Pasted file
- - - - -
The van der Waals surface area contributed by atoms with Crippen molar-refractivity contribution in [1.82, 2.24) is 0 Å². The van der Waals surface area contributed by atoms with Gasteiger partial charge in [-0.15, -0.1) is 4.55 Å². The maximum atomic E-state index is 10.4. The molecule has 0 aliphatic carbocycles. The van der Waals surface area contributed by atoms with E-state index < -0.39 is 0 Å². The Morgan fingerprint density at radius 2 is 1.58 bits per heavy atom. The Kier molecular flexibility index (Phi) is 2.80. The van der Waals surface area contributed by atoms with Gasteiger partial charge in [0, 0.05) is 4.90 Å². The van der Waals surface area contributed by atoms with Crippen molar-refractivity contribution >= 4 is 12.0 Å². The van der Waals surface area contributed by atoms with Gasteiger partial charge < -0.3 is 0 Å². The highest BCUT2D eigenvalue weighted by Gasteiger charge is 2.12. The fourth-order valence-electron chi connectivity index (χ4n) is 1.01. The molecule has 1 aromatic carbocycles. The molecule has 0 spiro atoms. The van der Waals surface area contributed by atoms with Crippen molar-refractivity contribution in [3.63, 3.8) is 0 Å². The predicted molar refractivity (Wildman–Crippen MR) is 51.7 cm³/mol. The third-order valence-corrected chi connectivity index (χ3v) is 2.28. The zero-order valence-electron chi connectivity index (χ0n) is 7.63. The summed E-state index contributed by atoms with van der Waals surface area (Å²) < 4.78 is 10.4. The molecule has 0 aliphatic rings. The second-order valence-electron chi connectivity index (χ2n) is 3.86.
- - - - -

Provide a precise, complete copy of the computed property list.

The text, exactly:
The van der Waals surface area contributed by atoms with Crippen molar-refractivity contribution in [1.82, 2.24) is 0 Å². The van der Waals surface area contributed by atoms with Gasteiger partial charge in [-0.15, -0.1) is 4.55 Å². The maximum atomic E-state index is 10.4. The molecule has 0 aliphatic carbocycles. The van der Waals surface area contributed by atoms with E-state index < -0.39 is 0 Å². The Morgan fingerprint density at radius 2 is 1.58 bits per heavy atom. The Kier molecular flexibility index (Phi) is 2.80. The van der Waals surface area contributed by atoms with Gasteiger partial charge in [0, 0.05) is 4.90 Å². The van der Waals surface area contributed by atoms with Crippen molar-refractivity contribution >= 4 is 12.0 Å². The van der Waals surface area contributed by atoms with Gasteiger partial charge < -0.3 is 0 Å². The highest BCUT2D eigenvalue weighted by Gasteiger charge is 2.12. The fourth-order valence-electron chi connectivity index (χ4n) is 1.01. The molecule has 1 aromatic carbocycles. The molecule has 0 spiro atoms. The van der Waals surface area contributed by atoms with Crippen molar-refractivity contribution in [3.63, 3.8) is 0 Å². The predicted molar refractivity (Wildman–Crippen MR) is 51.7 cm³/mol. The third-order valence-corrected chi connectivity index (χ3v) is 2.28. The zero-order valence-electron chi connectivity index (χ0n) is 7.63. The summed E-state index contributed by atoms with van der Waals surface area (Å²) < 4.78 is 10.4. The molecule has 0 aliphatic rings. The second-order valence-electron chi connectivity index (χ2n) is 3.86.